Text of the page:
Lest you may consider no news bad news I send you a few lines. I am doing as well as I could expect in weather so unfavourable for the sick. The sun has not shone since I have been in Boston till today and today for the first time I have made the experiment of sitting up. I have sat up all day with the exception of two hours at noon and experienced no ill effects from it. Tomorrow if the weather should be fair, Dr. Leach says I may ride to go in a hack and go slow. I shall not allow Papa's antic poney the privilege of carrying me till I am strong enough to be frightened.
My cough is about the same. I think Dr. Leach is doing all that can be done as perhaps I have told you before, he says external irritants, proper diet and exercise in the open air will be of more value to me than anything else - the difficulty is a bronchial irritation. I have a blister now upon my chest. As you are not to have the physician's fee here is as much as you ought to be compelled to read about the disease. So I will thank you for your letter and ask for another and begin the next before 9 o'clock so as to fill the last page with something more particular about little Ann and Helen and family matters.
The Psalm you mentioned is a precious one, and tho I have never made any sacrifices of my comforts to relieve the poor, yet God has in great kindness strengthened and cheered me on many a bed of languishing. I think I have passed happier hours on a sick bed and in the sabbath school than any where else.
Last night XXXXXXXXX as I lay turning one way and another with my blister, the recollection of those verses "are not fine sparrows sold for two farthings, and not one of them is forgotten before God. But even the very hairs of your head are all remembered; fear not therefore ye are of more value than many sparrows" did more towards quieting my mind and getting me to sleep than any physician's opiate could have done.
Dr. Warren is out of town and will be for six weeks. I am willing to consult Dr. Jackson. But if I do I wish you would write to Dr. Leach about it (thanking him for his very kind and faithful attention to me and then telling him, since my lungs have been so variously affected within 3 years you would be glad to have me avail myself myself of this opportunity for consultation. Adeline Scholfield tells me it is the custom to request the attending physician to invite the one to be consulted. If you don't wish to do this, I feel no particular desire to see any other.
I wish you would write to Papa. It would gratify him I know. And if you do, help me thank him for all his favours - he is at great expense for me. Much love to all the family. I hope you have not all had the dumps together in this dull weather. You must you must do all you can to keep Cousin Sarah from getting homesick, and Cousin Jane from getting discouraged under her cases, and Cousin Aroline from getting out of patience with so much grave orthodoxy. I do think it a Christian duty which heads of families are too prone to forget making home a cheerful happy place to all its inmates. I think a great deal about it when I am away but when I get back I am no more agreeable than ever. There are XXXXXXXX I's enough in this letter for mates to the whole box of hooks in my work table drawer - no, I forgot, the box is full of eyes now, so you must throw these away.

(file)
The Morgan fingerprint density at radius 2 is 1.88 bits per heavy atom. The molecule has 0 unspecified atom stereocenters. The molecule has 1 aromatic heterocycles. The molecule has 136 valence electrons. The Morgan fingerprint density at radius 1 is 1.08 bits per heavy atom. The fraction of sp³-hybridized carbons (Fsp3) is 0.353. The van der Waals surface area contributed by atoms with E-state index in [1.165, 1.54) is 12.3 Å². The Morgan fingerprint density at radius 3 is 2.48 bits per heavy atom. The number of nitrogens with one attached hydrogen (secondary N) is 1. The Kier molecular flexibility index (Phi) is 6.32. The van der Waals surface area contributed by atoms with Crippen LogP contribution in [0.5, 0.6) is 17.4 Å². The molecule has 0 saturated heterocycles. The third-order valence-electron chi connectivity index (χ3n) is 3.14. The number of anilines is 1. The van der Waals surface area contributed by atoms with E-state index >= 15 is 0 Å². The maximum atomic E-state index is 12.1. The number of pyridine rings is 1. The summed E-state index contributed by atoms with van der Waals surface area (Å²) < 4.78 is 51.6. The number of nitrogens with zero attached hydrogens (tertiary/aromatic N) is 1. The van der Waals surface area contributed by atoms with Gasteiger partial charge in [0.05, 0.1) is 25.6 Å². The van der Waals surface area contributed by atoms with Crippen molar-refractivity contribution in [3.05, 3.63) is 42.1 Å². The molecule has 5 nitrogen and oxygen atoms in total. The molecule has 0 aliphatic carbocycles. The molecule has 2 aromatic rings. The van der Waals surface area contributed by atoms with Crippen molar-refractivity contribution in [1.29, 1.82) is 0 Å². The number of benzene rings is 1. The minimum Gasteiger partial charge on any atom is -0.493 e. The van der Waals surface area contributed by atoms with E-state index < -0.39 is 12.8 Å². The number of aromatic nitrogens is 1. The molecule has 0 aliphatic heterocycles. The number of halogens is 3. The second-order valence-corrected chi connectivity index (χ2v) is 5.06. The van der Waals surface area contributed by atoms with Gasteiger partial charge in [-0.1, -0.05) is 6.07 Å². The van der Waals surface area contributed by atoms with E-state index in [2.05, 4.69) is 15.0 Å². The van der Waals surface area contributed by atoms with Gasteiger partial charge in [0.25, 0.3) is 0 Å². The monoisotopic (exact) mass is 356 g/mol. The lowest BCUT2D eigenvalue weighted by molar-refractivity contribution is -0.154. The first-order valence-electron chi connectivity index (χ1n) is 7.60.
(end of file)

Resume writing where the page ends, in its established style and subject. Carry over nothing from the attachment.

Mr. Blagden is going to Philadelphia.
Do tell me in your next that you are cheerful and happy - also tell me what makes you otherwise. When you feel cheerless quit studying and make some neighbourly calls.
Write me very often - Why don't Jane write too. I shall not go to Weston this week.
Addressed: Prof. N.W. Fiske, Amherst, Mass, Postmarked Boston, MS, Jul 3
My dear husband
The weather was very oppressive the day you left Boston and I fear you had a very uncomfortable ride home. Yesterday also it was very warm, but today it is so cool I am quite glad to find some flannels in my trunk to put on. Yesterday I was not so well, but it seemed to be owing only to taking an opiate towards morning that should have been taken on going to bed. Last night I had a very good night free from coughing and have not coughed but little this morning. Be sure to write often, and if the children are sick, don't hesitate to let me know the whole truth, nothing can be more trying than the apprehension of being deceived, or kept in ignorance about the family.
You will receive by Mr. Dickinson the last of the week - your cloak - some phosphate of soda, a letter for Cousin Sarah and a pot of the Confection of Senna. I thought you did not probably have time to get any that morning.
I have sent to Jane for some books & which she will know where to find, and you will please to send them by Mr. Dickinson the next time he comes.
Give yourself no anxiety about my ride to Weston. Papa will be willing to get me there the best way.
I gave your "good morning" to Mrs. Davis and the boarders, they were quite surprised to find that you had vanished. XXXX XXXX X XXXXX XXXX XXXX XXXXXX Somebody has said that most of our happiness in this world arises from not finding things so bad as we expect and from meeting with unlooked for pleasures. I really believe it is true. I could not have met with anything in perfect health that would have made me so happy as your unexpected visit, and the gratitude I have felt for the alleviating circumstances connected with my sickness.
But I am writing a longer letter than you will wish to see as writing is one of the prohibited employments. Much love to all the family.